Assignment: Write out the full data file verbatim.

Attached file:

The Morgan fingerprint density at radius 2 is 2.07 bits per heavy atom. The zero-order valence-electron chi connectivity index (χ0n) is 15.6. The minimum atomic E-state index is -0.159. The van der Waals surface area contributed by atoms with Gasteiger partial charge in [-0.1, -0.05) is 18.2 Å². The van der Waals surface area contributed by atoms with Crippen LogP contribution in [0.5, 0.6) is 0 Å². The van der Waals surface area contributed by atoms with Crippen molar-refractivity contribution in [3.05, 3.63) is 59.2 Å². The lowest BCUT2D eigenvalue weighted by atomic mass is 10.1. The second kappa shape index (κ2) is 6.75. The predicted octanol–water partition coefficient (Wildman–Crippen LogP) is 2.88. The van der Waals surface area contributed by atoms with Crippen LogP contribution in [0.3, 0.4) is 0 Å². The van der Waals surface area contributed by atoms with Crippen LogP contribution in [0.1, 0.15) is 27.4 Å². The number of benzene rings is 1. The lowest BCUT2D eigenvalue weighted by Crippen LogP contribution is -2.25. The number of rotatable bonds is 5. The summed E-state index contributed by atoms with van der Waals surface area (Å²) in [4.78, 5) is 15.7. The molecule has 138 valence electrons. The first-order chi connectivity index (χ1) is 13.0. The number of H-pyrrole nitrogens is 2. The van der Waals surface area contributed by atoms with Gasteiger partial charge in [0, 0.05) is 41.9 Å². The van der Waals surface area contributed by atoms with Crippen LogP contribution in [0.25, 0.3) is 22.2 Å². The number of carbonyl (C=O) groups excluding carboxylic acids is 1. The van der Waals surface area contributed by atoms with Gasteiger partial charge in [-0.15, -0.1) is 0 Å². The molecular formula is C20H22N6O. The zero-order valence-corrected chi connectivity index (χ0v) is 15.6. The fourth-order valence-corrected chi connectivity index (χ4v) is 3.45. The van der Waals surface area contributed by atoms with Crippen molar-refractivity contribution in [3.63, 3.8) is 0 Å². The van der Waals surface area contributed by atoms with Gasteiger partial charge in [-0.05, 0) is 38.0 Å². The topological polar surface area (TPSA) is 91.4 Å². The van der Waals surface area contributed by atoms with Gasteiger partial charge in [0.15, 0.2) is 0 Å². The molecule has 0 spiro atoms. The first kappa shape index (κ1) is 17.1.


The Morgan fingerprint density at radius 2 is 2.07 bits per heavy atom. The zero-order valence-electron chi connectivity index (χ0n) is 15.6. The minimum atomic E-state index is -0.159. The van der Waals surface area contributed by atoms with Gasteiger partial charge in [-0.1, -0.05) is 18.2 Å². The van der Waals surface area contributed by atoms with Crippen LogP contribution in [0.5, 0.6) is 0 Å². The van der Waals surface area contributed by atoms with Crippen molar-refractivity contribution in [3.05, 3.63) is 59.2 Å². The lowest BCUT2D eigenvalue weighted by atomic mass is 10.1. The second kappa shape index (κ2) is 6.75. The predicted octanol–water partition coefficient (Wildman–Crippen LogP) is 2.88. The van der Waals surface area contributed by atoms with Crippen LogP contribution in [0.3, 0.4) is 0 Å². The van der Waals surface area contributed by atoms with Crippen LogP contribution in [0.1, 0.15) is 27.4 Å². The number of benzene rings is 1. The lowest BCUT2D eigenvalue weighted by Crippen LogP contribution is -2.25. The number of rotatable bonds is 5. The summed E-state index contributed by atoms with van der Waals surface area (Å²) in [4.78, 5) is 15.7. The molecule has 138 valence electrons. The first-order chi connectivity index (χ1) is 13.0. The number of H-pyrrole nitrogens is 2. The van der Waals surface area contributed by atoms with Gasteiger partial charge in [0, 0.05) is 41.9 Å². The van der Waals surface area contributed by atoms with Crippen LogP contribution in [0.25, 0.3) is 22.2 Å². The number of carbonyl (C=O) groups excluding carboxylic acids is 1. The van der Waals surface area contributed by atoms with Gasteiger partial charge in [-0.15, -0.1) is 0 Å². The molecular formula is C20H22N6O. The zero-order valence-corrected chi connectivity index (χ0v) is 15.6. The fourth-order valence-corrected chi connectivity index (χ4v) is 3.45. The van der Waals surface area contributed by atoms with Crippen molar-refractivity contribution in [3.63, 3.8) is 0 Å². The van der Waals surface area contributed by atoms with Gasteiger partial charge in [-0.05, 0) is 38.0 Å². The topological polar surface area (TPSA) is 91.4 Å². The van der Waals surface area contributed by atoms with Gasteiger partial charge in [0.15, 0.2) is 0 Å². The molecule has 0 spiro atoms. The first kappa shape index (κ1) is 17.1.